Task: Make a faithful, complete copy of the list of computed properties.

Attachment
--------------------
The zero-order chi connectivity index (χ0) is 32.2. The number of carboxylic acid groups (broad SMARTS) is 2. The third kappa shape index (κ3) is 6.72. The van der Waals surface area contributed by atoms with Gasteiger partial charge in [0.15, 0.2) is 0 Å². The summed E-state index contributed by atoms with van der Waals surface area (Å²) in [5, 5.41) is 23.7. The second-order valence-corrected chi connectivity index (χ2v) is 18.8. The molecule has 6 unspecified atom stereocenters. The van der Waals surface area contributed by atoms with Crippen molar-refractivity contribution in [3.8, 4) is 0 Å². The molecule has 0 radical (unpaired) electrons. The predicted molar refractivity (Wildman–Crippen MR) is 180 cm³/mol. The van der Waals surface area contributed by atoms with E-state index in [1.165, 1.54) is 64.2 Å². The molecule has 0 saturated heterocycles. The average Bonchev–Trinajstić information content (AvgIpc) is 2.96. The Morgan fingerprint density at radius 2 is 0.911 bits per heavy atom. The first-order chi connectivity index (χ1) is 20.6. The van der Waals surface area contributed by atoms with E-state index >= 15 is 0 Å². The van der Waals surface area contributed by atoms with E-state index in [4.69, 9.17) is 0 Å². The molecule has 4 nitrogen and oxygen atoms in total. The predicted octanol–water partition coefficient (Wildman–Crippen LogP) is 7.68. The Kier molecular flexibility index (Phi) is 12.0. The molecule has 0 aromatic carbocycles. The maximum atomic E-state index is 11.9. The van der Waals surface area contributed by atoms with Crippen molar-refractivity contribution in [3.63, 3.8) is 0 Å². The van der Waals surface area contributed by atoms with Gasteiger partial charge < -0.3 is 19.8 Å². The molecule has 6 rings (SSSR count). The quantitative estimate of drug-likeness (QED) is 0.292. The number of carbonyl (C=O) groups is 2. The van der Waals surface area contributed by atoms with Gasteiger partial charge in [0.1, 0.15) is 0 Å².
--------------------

The zero-order chi connectivity index (χ0) is 32.2. The number of carboxylic acid groups (broad SMARTS) is 2. The third kappa shape index (κ3) is 6.72. The van der Waals surface area contributed by atoms with Gasteiger partial charge in [0.15, 0.2) is 0 Å². The summed E-state index contributed by atoms with van der Waals surface area (Å²) in [5, 5.41) is 23.7. The second-order valence-corrected chi connectivity index (χ2v) is 18.8. The molecule has 6 unspecified atom stereocenters. The van der Waals surface area contributed by atoms with Crippen molar-refractivity contribution in [3.8, 4) is 0 Å². The molecule has 0 radical (unpaired) electrons. The predicted molar refractivity (Wildman–Crippen MR) is 180 cm³/mol. The van der Waals surface area contributed by atoms with E-state index in [1.165, 1.54) is 64.2 Å². The molecule has 0 saturated heterocycles. The average Bonchev–Trinajstić information content (AvgIpc) is 2.96. The Morgan fingerprint density at radius 2 is 0.911 bits per heavy atom. The first-order chi connectivity index (χ1) is 20.6. The van der Waals surface area contributed by atoms with E-state index >= 15 is 0 Å². The van der Waals surface area contributed by atoms with E-state index in [4.69, 9.17) is 0 Å². The molecule has 4 nitrogen and oxygen atoms in total. The predicted octanol–water partition coefficient (Wildman–Crippen LogP) is 7.68. The Kier molecular flexibility index (Phi) is 12.0. The molecule has 0 aromatic carbocycles. The maximum atomic E-state index is 11.9. The van der Waals surface area contributed by atoms with Crippen molar-refractivity contribution in [3.63, 3.8) is 0 Å². The van der Waals surface area contributed by atoms with Gasteiger partial charge < -0.3 is 19.8 Å². The molecule has 6 rings (SSSR count). The quantitative estimate of drug-likeness (QED) is 0.292. The number of carbonyl (C=O) groups is 2. The van der Waals surface area contributed by atoms with Gasteiger partial charge in [0.1, 0.15) is 0 Å².